In order to disassemble a window for the purpose of cleaning the inner faces of the sheet, or to permit of replacement in case one of these sheets has been broken, the clips 22 are released and the wedge is pulled out progressively starting at one point and working around the window. In case sticking occurs, the cross section of the wedge is reduced by stretching the rubber longitudinally, thus facilitating removal. After the wedge has been removed, the ledge members are removed by tilting the flanges I6, -so that they are close to the face of the sheet 6 which brings the shoulders I9 and 20 out of engagement, thus permitting the members to be moved laterally. Clearance is provided in the recess I8 in the frame, as indicated in Fig. 2, to permit this tilting movement. One or both of the glass sheets may now be removed without diillculty. In reassembling, the-procedure just described is reversed, the glasses being placed in position, followed by the insertion of the removable ledge members bringing them to the position shown in Fig. 2, after which the wedge 2| is forced into p0- sition.
Fig. 3 illustrates a modification, in which both sides of the frame 25 are provided with removable ledge members 26. In this case, the spacing and sealing member 21 is of T cross section. In other respects, the construction follows that of Figure 2. This construction, while somewhat more expensive than that of Fig. 2, has the advantage that the glass may be removed from either side of the frame, and in case of breakage of either sheet, it is only necessary to remove one of the glass sheets, as opposed to the procedure required in the Fig. 2 construction in case it becomes necessary to remove the left hand sheet 6. In such contingency with the Fig. 2 construction, it is necessary to remove both of the glass sheets.
The construction of Fig. 3 also involves a different means for locking the wedges 28, 28 in poto that of Fig. 2 except that a different means is shown for securing the rubber wedge against accidental displacement. To secure this result, the inclined face of the flange I6 ,is provided with teeth which are adapted to interlock with the teeth 3| (Fig. 5) on the wedge 32. To give still greater security against accidental displacement of the wedges, a screw 30 may be employed for I feach wedge, such screw extending through the flange 30 and penetrating the wedge a short distance. While the locking means for the wedges, as heretofore described, are desirable, particularly for large size windows, it is quite feasible to dispense with such locking means, as the wedges are forced in under such pressure that a very considerable amount of force is required to displace them. 'I'he resistance against removal is further increased in the course of time, as the rubber tends to become adherent both to the glass and to the face of the flange.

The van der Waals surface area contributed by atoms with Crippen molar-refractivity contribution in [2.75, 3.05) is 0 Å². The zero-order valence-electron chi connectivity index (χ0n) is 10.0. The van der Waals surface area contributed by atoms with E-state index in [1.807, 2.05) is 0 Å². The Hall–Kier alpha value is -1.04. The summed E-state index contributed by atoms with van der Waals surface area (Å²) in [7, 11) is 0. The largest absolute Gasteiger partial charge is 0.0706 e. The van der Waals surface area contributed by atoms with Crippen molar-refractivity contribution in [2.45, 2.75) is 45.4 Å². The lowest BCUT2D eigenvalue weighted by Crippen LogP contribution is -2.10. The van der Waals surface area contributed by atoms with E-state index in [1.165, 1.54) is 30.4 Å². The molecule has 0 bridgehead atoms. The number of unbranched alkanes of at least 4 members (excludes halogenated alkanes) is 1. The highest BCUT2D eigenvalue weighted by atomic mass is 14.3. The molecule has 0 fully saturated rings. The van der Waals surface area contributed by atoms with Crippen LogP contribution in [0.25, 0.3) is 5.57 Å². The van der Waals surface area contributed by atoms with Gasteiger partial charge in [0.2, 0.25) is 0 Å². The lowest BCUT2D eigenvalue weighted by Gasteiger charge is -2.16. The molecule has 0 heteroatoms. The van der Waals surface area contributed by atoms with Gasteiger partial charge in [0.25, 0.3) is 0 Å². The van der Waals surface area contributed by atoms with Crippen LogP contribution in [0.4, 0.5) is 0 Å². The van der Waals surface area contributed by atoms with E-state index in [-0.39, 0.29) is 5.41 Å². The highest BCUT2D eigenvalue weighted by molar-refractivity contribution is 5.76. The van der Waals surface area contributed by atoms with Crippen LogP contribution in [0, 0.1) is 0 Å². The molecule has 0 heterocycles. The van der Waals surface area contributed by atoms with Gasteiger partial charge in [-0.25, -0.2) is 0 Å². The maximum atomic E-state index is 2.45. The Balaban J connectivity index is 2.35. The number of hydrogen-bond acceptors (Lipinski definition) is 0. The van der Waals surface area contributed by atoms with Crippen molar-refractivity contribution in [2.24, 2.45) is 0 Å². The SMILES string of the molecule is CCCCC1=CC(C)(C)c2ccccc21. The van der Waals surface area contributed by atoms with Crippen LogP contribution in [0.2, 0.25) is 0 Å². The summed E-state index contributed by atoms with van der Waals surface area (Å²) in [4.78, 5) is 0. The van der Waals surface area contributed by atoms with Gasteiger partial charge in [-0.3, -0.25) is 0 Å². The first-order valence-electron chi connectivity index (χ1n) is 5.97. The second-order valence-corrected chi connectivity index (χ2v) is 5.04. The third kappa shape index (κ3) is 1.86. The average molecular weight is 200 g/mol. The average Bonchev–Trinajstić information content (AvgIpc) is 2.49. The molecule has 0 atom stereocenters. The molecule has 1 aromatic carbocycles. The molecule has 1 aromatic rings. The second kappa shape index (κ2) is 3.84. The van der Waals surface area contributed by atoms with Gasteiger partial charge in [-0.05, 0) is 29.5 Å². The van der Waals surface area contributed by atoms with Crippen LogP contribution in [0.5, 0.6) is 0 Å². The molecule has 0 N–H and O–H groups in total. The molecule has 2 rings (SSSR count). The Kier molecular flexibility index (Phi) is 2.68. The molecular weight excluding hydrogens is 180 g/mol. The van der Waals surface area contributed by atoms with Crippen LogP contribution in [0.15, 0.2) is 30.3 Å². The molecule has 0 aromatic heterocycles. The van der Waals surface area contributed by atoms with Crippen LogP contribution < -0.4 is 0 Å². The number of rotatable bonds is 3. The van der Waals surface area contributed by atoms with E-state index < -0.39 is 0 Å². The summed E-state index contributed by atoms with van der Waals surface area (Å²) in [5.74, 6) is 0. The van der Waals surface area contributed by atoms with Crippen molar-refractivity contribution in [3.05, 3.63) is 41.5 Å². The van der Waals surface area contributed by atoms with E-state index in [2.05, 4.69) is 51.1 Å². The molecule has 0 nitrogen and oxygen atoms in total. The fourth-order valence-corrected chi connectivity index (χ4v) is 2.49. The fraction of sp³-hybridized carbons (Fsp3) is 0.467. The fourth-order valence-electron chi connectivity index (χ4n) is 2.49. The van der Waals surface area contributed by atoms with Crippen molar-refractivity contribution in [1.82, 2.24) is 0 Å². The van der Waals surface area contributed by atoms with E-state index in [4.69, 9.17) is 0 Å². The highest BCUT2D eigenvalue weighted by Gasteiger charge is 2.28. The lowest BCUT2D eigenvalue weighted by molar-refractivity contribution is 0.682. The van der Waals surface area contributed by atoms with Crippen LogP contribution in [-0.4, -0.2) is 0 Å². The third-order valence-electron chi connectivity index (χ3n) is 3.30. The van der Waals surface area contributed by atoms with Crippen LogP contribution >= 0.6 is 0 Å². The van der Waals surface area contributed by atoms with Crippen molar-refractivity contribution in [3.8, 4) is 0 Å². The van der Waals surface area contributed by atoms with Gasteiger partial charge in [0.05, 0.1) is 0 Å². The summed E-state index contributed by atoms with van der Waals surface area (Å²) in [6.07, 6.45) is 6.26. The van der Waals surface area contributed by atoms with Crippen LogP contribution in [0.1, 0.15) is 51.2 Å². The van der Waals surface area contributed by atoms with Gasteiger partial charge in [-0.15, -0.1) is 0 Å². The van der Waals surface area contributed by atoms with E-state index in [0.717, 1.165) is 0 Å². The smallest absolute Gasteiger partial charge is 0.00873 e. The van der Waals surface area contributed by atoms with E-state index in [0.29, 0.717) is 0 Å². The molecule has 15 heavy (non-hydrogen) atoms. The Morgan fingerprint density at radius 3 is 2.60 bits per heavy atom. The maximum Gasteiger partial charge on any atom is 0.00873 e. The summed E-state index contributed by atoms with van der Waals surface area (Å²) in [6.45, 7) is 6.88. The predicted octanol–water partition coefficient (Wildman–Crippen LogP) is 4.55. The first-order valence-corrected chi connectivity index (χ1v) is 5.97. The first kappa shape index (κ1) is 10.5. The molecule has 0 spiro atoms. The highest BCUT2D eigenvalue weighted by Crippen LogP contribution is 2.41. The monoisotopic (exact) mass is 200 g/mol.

In the construction shown in Fig. 6, the ledge member 33 has a modified base portion 3l tting in the recess 35 in the frame 36, and such base portion is provided with a. locking rib or shoulder vill fitting beneath a rib 38 on the frame. When the wedge 39 is removed, the ledge member can be tilted so as to permit its ready removal from the frame as in the constructions heretofore described.
The modification of Fig. 7 is on the order of the construction of Fig. 3, as two removable ledge members l0, 40 are employed. In this case, the spacing member between the glass sheets is in the form of a flange Il integral with the frame around which is fitted the rubber sealing means 42. A further departure from the constructions heretofore described, is in the use of the locking strips 43, 43 which are not of wedge cross section. Since there is no wedge action, the edges of the.g1ass sheets must be pressed inward compressing the spacer, before the locking strips are inserted. After their insertion, the spacer which is under compression keeps the locking strips under pressure, so that there'is no danger of their accidental displacement. In this construction,.as well as with those employing the wedge locking strips, the strips may be made of hard or soft rubber or of yielding or unyielding composition, such as fiber formed under high pressure.